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Enviroscan Ukrainian Institute of Speleology and Karstology


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Community news

Speleology in Kazakhstan

Shakalov on 04 Jul, 2018
Hello everyone!   I pleased to invite you to the official site of Central Asian Karstic-Speleological commission ("Kaspeko")   There, we regularly publish reports about our expeditions, articles and reports on speleotopics, lecture course for instructors, photos etc. ...

New publications on hypogene speleogenesis

Klimchouk on 26 Mar, 2012
Dear Colleagues, This is to draw your attention to several recent publications added to KarstBase, relevant to hypogenic karst/speleogenesis: Corrosion of limestone tablets in sulfidic ground-water: measurements and speleogenetic implications Galdenzi,

The deepest terrestrial animal

Klimchouk on 23 Feb, 2012
A recent publication of Spanish researchers describes the biology of Krubera Cave, including the deepest terrestrial animal ever found: Jordana, Rafael; Baquero, Enrique; Reboleira, Sofía and Sendra, Alberto. ...

Caves - landscapes without light

akop on 05 Feb, 2012
Exhibition dedicated to caves is taking place in the Vienna Natural History Museum   The exhibition at the Natural History Museum presents the surprising variety of caves and cave formations such as stalactites and various crystals. ...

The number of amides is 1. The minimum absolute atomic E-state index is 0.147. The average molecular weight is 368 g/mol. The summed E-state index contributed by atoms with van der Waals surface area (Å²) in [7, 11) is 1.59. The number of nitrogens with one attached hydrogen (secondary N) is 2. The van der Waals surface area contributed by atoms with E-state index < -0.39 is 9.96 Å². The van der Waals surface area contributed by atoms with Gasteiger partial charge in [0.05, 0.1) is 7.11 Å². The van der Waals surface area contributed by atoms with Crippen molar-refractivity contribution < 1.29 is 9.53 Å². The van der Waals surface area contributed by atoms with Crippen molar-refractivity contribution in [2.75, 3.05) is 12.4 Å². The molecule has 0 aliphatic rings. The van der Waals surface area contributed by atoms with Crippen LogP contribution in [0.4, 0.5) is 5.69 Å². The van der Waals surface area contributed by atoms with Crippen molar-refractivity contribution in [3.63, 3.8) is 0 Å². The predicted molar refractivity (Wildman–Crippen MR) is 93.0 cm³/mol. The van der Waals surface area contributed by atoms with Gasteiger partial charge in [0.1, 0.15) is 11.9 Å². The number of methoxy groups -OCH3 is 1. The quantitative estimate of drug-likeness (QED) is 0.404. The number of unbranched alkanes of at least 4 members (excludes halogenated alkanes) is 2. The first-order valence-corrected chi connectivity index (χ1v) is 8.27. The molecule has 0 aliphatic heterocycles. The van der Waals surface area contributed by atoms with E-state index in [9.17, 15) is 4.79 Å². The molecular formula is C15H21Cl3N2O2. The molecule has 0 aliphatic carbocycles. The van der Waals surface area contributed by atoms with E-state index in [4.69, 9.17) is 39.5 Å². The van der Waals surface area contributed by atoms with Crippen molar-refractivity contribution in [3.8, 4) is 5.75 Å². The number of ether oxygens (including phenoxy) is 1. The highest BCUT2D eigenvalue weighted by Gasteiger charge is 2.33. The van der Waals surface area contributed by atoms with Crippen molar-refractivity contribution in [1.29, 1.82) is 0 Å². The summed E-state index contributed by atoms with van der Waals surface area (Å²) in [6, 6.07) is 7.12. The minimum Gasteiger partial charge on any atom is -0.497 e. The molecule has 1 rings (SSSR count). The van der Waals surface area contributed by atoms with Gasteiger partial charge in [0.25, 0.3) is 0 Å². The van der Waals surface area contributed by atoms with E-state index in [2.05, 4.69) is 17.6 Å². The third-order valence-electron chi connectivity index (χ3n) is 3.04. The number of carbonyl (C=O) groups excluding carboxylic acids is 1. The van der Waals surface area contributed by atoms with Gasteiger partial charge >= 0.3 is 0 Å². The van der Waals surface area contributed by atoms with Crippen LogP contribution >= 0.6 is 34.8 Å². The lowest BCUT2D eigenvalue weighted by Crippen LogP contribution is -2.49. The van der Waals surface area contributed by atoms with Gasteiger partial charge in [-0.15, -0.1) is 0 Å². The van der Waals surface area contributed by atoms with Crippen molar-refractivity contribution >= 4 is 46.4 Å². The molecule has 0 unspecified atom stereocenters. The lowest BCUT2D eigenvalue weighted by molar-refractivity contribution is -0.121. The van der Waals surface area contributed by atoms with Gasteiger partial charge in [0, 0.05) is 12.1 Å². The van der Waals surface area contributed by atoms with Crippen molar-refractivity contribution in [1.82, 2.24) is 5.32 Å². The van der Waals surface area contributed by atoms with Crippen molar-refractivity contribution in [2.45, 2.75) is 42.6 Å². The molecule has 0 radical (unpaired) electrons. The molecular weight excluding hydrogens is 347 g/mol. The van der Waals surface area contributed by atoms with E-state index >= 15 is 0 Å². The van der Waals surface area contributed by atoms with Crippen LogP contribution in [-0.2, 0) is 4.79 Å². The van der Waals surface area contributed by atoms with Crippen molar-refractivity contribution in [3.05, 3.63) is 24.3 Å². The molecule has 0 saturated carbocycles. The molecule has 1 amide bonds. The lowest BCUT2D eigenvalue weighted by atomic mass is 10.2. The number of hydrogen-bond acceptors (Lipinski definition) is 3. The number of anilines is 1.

Did you know?

That porosity is 1. the ratio of the aggregate volume of interstices in a rock or soil to its total volume; generally stated as a percentage [10]. 2. the ratio, usually expressed as a percentage, of the total volume of voids of a given porous medium to the total volume of the porous medium [22]. 3. the volume percentage of the total bulk not occupied by solid particles [22]. see also porosity, effective; porosity, primary; porosity, secondary; porosity, tertiary.?

Checkout all 2699 terms in the KarstBase Glossary of Karst and Cave Terms


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KarstBase a bibliography database in karst and cave science.

Featured articles from Cave & Karst Science Journals
Chemistry and Karst, White, William B.
See all featured articles
Featured articles from other Geoscience Journals
Karst environment, Culver D.C.
Mushroom Speleothems: Stromatolites That Formed in the Absence of Phototrophs, Bontognali, Tomaso R.R.; D’Angeli Ilenia M.; Tisato, Nicola; Vasconcelos, Crisogono; Bernasconi, Stefano M.; Gonzales, Esteban R. G.; De Waele, Jo
Calculating flux to predict future cave radon concentrations, Rowberry, Matt; Marti, Xavi; Frontera, Carlos; Van De Wiel, Marco; Briestensky, Milos
Microbial mediation of complex subterranean mineral structures, Tirato, Nicola; Torriano, Stefano F.F;, Monteux, Sylvain; Sauro, Francesco; De Waele, Jo; Lavagna, Maria Luisa; D’Angeli, Ilenia Maria; Chailloux, Daniel; Renda, Michel; Eglinton, Timothy I.; Bontognali, Tomaso Renzo Rezio
Evidence of a plate-wide tectonic pressure pulse provided by extensometric monitoring in the Balkan Mountains (Bulgaria), Briestensky, Milos; Rowberry, Matt; Stemberk, Josef; Stefanov, Petar; Vozar, Jozef; Sebela, Stanka; Petro, Lubomir; Bella, Pavel; Gaal, Ludovit; Ormukov, Cholponbek;
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Your search for nitrogen (Keyword) returned 47 results for the whole karstbase:
Showing 46 to 47 of 47
Flow characterization in the Santee Cave system in the Chapel Branch Creek watershed, upper coastal plain of South Carolina, USA., 2013,
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Edwards A. E. , Amatya D. M. , Williams T. M. , Hitchcock D. R. , James A. L.